Open the functions.php file and add the following two functions. themestore_get_all_menus() grabs all menus that you have created and returns an array of objects. The next function themestore_generate_menu_from_items() iterates through a list of menu items and outputs some html. We’ll see how that is used shortly.

/*
* functions.php
*/
function themestore_get_all_menus() {
  $menu_obj = get_terms( 'nav_menu' );
  return $menu_obj;
}

function themestore_generate_menu_from_items($items) {
  if(count($items)>0): 
    $menu_list = '<ul id="menu-' . $menu_to_use . '">';
      foreach ( (array) $items as $key => $menu_item ) {
        $title = $menu_item->title;
        $url = $menu_item->url;
        $menu_list .= '<li>' . $title . '</li>';
      }
    $menu_list .= '</ul>';
    return $menu_list;
  endif;
}

Now lets use these two functions. Firstly head back to themestore_meta_menu_html() in meta-menu.php so we can finish it. We need to display the two menu’s we created so the user can associate them with the post or page. All we need to do is grab a list of menu items using themestore_get_all_menus() which we just created and then go through them building a select box.

The function should now look like this:

/*
* meta-menu.php
*/
function themestore_meta_menu_html() {
  global $meta_box_menu, $post;
 
  $output = '<p style="padding:10px 0 0 0;">'.__('Choose which menu shows up in the secondary spot for this page. This will override any selections made in Appearance > Menus', 'themestore').'</p>';
  $output .= '<input type="hidden" name="sf_meta_box_nonce" value="'. wp_create_nonce(basename(__FILE__)). '" />';

  $output .= '<table class="form-table">';

  foreach ($meta_box_menu['fields'] as $field) {
    $meta = get_post_meta($post->ID, $field['id'], true);

    /*
    *	Get out all our menus using the function from functions.php
    */
    $menus = themestore_get_all_menus();

    /*
    *	Grab out saved data for edit mode
    */
    $meta = get_post_meta($post->ID, $field['id'], true);

    $output .= '<select name="'.$field['id'].'" class="widefat">';
    $output .= '<option value="none">- none -</option>';
    if(is_array($menus)):
      foreach($menus as $k => $v):
        if($meta==$v->slug):
          $output .= '<option selected="selected" value="' . $v->slug .'">' . $v->name . '</option>';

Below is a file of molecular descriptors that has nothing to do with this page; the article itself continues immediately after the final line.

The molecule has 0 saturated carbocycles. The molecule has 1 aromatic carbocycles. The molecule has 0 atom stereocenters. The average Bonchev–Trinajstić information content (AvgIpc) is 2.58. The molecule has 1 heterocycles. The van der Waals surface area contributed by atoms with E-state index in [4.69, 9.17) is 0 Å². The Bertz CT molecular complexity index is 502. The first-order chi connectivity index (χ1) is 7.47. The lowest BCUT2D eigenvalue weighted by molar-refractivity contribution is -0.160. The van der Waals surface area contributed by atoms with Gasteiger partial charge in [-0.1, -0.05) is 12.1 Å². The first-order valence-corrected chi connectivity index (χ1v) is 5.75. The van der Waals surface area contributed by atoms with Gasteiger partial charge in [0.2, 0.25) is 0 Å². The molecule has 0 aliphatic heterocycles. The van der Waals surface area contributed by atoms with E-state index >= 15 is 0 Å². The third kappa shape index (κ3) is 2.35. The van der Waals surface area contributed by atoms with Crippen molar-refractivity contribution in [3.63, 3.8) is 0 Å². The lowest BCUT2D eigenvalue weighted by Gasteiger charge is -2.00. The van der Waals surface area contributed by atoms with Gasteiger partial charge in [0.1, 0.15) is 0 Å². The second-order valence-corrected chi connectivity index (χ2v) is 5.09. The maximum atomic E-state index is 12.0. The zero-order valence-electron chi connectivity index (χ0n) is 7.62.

else:
          $output .= '<option value="' . $v->slug .'">' . $v->name . '</option>';
        endif;
      endforeach;
    endif;
    $output .= '</select>';

  }

  $output .= '</table>';

  echo $output;
}

We also add another function to meta-menu.php. It is called themestore_save_data() and it saves the meta box data we send to it. We need to register it with the save_post action hook so WordPress knows what do do with it.

/*
* meta-menu.php
*/
function themestore_save_data($post_id) {

  global $meta_box, $meta_box_menu;

    foreach ($meta_box_menu['fields'] as $field) {
      $old = get_post_meta($post_id, $field['id'], true);
      $new = $_POST[$field['id']];

      if ($new && $new != $old) {
        update_post_meta($post_id, $field['id'], stripslashes(htmlspecialchars($new)));
      } elseif ('' == $new && $old) {
        delete_post_meta($post_id, $field['id'], $old);
      }
    }
}
add_action('save_post', 'themestore_save_data');

Display the correct menu in page.php

The very last thing we need to do is add some code to the front end of the site to pull out and format into HTML the menu on page.php

<div class="column">

<?php
  $id = get_the_ID();

  /*
  *	Grab the saved menu name that we saved with our Meta Box
  */
  $menu_to_use = get_post_meta($id, 'themestore-meta-menu-name', 1);

  /*
  *	Get the menu item elements for this out menu
  */
  $items = wp_get_nav_menu_items( $menu_to_use );	

  /*
  *	Print the html 
  */
  echo themestore_generate_menu_from_items( $items );
?<

</div>

Thats it!. Thats all we have to do to be able to assign any menu created in WordPress to any of our pages. I’ve found this especially useful when I need slightly different sub menus or secondary navigation on some pages. Create as many menu’s as you like and assign them to whatever page you like.

There is also a Git repository containing our code.

There are a ton of ways we could improve this and add features which I might write about later. Feel free to let us know about any topics you want covered.

Why not leave your ideas in the comments below?